Is it easier to watch your kids compete? Or, swim yourself? I found out the answer at the US Masters Spring Nationals in Riverside, CA this past weekend.
It was the second time I’ve competed in a swim meet in my entire life. I was nervous, anxious and wondered repeatedly, why on Earth did I sign up for the meet? Who do I think I am that I can dive in with Ryan Lochte and Nathan Adrian?
The answer from one of my fellow masters swimmers was “You’re not racing either of them!” True. I’m not in their age group, nor do I share their gender. But, still. Who do I think I am to swim at a meet with 2,026 swimmers and some of them Olympic champions? I am in my 50s, new to swimming—and slow.
While riding in the back seat to the meet, with my husband and daughter up front, I looked back at car rides to meets with my kids with a smile. The mornings were filled with anticipation as I wondered what the day ahead would bring. I wasn’t nervous at all then. I hoped for a successful, fun day and a happy car ride home.
But, when they were behind the blocks for their first event, I’d get a tight feeling in the pit of my stomach. I’d wring my hands and hope for a good race. I was a nervous wreck until their first race was over. Then I sighed with relief that yes, they actually could swim and I relaxed for the rest of the day.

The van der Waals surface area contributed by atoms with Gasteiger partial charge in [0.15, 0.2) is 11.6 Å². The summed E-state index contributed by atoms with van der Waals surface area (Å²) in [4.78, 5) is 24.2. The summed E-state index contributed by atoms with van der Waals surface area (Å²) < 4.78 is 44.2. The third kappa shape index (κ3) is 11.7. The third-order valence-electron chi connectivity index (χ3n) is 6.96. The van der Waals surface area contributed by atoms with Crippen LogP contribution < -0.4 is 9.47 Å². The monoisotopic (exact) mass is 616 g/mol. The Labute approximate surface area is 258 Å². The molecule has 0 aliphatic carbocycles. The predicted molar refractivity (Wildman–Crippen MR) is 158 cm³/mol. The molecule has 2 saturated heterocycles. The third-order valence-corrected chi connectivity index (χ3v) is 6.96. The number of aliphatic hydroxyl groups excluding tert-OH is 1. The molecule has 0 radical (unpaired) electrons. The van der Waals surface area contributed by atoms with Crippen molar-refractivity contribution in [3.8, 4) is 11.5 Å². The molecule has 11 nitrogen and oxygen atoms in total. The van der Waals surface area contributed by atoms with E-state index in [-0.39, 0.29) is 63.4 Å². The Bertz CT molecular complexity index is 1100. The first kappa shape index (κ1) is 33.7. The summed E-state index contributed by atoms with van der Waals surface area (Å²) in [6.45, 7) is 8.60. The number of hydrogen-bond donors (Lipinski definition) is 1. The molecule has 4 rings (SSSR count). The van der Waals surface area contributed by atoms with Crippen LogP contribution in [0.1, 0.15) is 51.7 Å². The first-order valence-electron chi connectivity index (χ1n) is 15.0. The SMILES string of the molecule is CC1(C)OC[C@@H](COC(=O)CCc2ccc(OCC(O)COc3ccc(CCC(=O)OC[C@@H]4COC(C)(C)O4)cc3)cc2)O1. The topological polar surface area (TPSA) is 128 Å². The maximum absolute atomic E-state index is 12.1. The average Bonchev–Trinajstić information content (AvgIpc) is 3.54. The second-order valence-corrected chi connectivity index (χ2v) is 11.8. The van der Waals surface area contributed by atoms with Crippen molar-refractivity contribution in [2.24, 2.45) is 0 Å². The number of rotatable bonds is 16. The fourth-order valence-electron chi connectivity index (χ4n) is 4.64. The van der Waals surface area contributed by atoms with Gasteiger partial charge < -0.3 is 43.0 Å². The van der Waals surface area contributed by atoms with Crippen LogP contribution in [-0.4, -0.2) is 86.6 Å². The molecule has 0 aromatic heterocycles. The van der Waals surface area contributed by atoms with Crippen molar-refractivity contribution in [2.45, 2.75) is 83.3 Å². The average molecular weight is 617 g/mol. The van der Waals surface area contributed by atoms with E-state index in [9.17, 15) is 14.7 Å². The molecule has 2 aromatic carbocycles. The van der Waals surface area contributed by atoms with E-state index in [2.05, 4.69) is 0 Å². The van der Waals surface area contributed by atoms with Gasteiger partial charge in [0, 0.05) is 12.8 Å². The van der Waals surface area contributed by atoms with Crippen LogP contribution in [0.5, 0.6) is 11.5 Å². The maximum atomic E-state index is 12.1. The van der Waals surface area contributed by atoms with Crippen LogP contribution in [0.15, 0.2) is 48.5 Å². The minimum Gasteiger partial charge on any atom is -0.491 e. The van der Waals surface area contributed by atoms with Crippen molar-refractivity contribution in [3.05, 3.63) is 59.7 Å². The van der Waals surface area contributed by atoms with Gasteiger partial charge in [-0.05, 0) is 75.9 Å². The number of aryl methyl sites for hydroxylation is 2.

Then this past weekend at the pool, it was my turn to be the swimmer. I had a pit in my stomach. It was all up to me to get to the blocks in time for my race. I had my daughter at my side. She helped me with my cap, sprayed on sunscreen and held my towel. She said she’d been looking forward to this day. I wanted to make her proud.
She walked me to the warm-up pool and I stood there. She told me to get in and warm up. Each lane had seven or eight swimmers—real swimmers—not wannabes like me. They wore fast suits, flipped fast and hard. How could I get in with those sharks?
“Mawm, get in!” she said.
“How? They’re so fast.”
“Get in there, then,” she said pointing to the lane marked 65 and over.
I do have some pride, so for the first three-hundred swim part of my warm up, I jumped into the mosh pit and repeatedly felt my foot pulled, got flipped turned on and stressed out on how I was going to make it through warm up. For my kick and drill sets, I did move over to the 65-and-over lane. After all, it was empty and I’m really, really slow when it comes to kicking and drills.
It dawned on me that the race would be okay. I would have my own lane. If I could survive warm up, I could make it through my races in one piece.
My daughter was at the end of my lane cheering for me along with my husband, coach and teammates. After my races, she told me how proud she was of me.
Sometimes it’s a good to switch roles with our kids. My daughter said after Masters Nationals, that she never wants to be a swim parent. After all, it was a long hot day, with two swims, hours and hours apart. But, in spite of that, she was a darn good one. She was encouraging, positive and her presence made me feel calm. I knew I had her unconditional love, no matter how I swam. She acted like a perfect swim mom. I could learn a few things from her.
My 50-breast with husband and daughter cheering me on.